From the sub-bottom it appears that the main area of dredging targeted a thin veneer of deposit overlying bedrock (London Clay) cut by a large palaeochannel (an ancient river system) dated by previous work to about 116,000 years ago (see diagram below) The veneer of sands and gravels must therefore be older than that date, fitting current timeframes for Levallois in Britain.
Where within this dredged area, though, did the Levallois archaeology come from? The multibeam datasets showed us where the majority of the seabed had been lost through dredging. Combined with a density analysis of the dredge-head plots, which showed where most dredging had occurred, this pointed to a specific ‘zone’ from which the majority of sands and gravels had been extracted.
Assessment of the sediment core logs showed only a handful that contained what looked like low-energy deposits that could have yielded artefacts in a fresh condition. One of these cores–VC23–was chosen for analysis based on its fine-grained, well-preserved, thick sequence. Significantly, VC23 also sits within the high potential ‘zone’ identified through the geophysics, and is, as such, a best guess of where the Levallois artefacts originated.
What were the environments like?
Sedimentary and palaeoenvironmental evidence shows that the area represented by VC23 was estuarine with brackish saltmarsh and a mosaic of habitats nearby, from beaches, dunes and floodplains to woodland and marsh; a varied and resource-rich environment. The species present point to a stage late in an interglacial, as the climate was starting to cool.
Importantly, despite the sediment cores being split and stored for five years before sampling, paired mineral luminescence dating was successfully carried out, providing dates of around 200,000, which confirmed this was a period when sea levels were dropping, landscapes emerging and temperatures cooling.
Archaeological implications and strategy
The dating is significant for two reasons. First, it places the archaeology at a time just before Neanderthals abandoned Britain for nearly 150,000 years. Second, it is comparable with the reassessed dates of Area 240, another Neanderthal site from the North Sea.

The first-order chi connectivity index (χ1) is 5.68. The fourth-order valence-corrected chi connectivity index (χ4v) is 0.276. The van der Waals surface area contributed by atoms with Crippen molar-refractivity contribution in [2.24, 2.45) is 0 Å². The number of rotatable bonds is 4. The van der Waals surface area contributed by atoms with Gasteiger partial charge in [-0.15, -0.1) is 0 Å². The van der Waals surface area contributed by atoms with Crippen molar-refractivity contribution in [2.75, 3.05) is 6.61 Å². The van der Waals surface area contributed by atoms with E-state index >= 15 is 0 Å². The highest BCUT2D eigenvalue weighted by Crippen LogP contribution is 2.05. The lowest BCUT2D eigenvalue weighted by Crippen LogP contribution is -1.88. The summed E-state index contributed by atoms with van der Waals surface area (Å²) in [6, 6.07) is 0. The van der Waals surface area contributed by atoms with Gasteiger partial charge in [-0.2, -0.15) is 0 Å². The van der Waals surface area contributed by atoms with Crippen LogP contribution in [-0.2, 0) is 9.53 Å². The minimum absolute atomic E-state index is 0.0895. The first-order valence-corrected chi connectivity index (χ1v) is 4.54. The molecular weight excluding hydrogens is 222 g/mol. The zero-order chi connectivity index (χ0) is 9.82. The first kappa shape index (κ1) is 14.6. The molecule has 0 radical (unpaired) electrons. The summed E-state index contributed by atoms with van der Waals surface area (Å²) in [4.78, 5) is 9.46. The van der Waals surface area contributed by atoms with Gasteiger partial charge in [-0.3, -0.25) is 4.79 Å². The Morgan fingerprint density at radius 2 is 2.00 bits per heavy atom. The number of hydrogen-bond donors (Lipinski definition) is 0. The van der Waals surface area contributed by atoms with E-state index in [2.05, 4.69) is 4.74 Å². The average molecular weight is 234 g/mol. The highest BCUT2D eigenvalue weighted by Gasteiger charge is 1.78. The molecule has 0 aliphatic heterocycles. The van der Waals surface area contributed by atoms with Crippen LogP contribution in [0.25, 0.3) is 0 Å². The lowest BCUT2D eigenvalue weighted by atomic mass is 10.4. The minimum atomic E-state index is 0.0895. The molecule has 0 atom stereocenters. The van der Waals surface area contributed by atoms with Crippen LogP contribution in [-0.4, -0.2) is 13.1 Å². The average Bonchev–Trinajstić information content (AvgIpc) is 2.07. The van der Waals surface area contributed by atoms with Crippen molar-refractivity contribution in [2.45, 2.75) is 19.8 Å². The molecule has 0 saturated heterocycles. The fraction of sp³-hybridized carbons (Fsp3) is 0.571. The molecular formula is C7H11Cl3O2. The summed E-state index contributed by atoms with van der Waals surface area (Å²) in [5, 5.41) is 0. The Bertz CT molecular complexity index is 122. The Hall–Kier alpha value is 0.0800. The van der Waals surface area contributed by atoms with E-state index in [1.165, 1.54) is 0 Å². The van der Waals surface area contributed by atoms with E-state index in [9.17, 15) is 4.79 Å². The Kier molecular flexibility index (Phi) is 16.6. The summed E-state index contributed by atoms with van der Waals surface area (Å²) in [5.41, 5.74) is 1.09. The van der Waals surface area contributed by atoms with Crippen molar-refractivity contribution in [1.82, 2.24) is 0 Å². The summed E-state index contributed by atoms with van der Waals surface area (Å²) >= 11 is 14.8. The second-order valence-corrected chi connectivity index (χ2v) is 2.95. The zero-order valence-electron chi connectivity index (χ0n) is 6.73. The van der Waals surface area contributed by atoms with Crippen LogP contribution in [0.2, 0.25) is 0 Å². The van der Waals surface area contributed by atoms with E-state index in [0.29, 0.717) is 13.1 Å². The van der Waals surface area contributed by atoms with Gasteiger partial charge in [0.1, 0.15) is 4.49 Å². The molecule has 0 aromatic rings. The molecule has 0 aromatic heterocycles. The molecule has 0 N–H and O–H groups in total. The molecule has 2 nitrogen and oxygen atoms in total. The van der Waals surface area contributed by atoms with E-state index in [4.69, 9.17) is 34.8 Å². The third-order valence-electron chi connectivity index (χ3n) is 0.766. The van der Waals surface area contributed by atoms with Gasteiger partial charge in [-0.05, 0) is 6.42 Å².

Are these sites offering glimpses into the gradual movement of Neanderthals into newly exposed landscapes and towards warmer climates?
These sites also highlight the sensitivity of submerged landscapes to commercial exploitation: the archaeology reported here was found because it was spread across a public space, while Area 240 was found due to a different serendipitous set of circumstances. How much of the record is being otherwise missed? With the increasing exploitation of the seabed, particularly as we move towards Net Zero, and the difficulties of working with a fragmented, ephemeral record at a landscape scale, this is a reasonable concern.
The submerged prehistoric record is challenging to work with, but proposals emerging from this work offer ways to improve our chances of success, alongside adherence to current guidance on best practice. Recommendations include the proactive development of geotechnical sampling strategies for areas of dredging, and engagement with local collectors prior to beach nourishment. This would allow regular beach-walking of newly emplaced sands, with mobile phone GPS records facilitating linking beach areas back to specific points on the seabed. Following current guidance this could then define exclusion zones while archaeological potential is assessed.
The way we work with submerged landscapes has seen huge progress in recent years, largely driven by evidence for the preservation of a record stretching back into Pleistocene time.
However, we are acutely aware of the increasing threat to these landscapes and of the nascent nature of our methods for investigating and protecting them.
The location of fragmentary but landscape-scale archaeology cannot be easily predicted, so a combination of proactive and reactive approaches, closer ties with industry, and a flexible outlook to amending methods is key to developing effective mitigation and harnessing the latent potential of these landscapes to tell the story of our hominin ancestors.
Dr Rachel Bynoe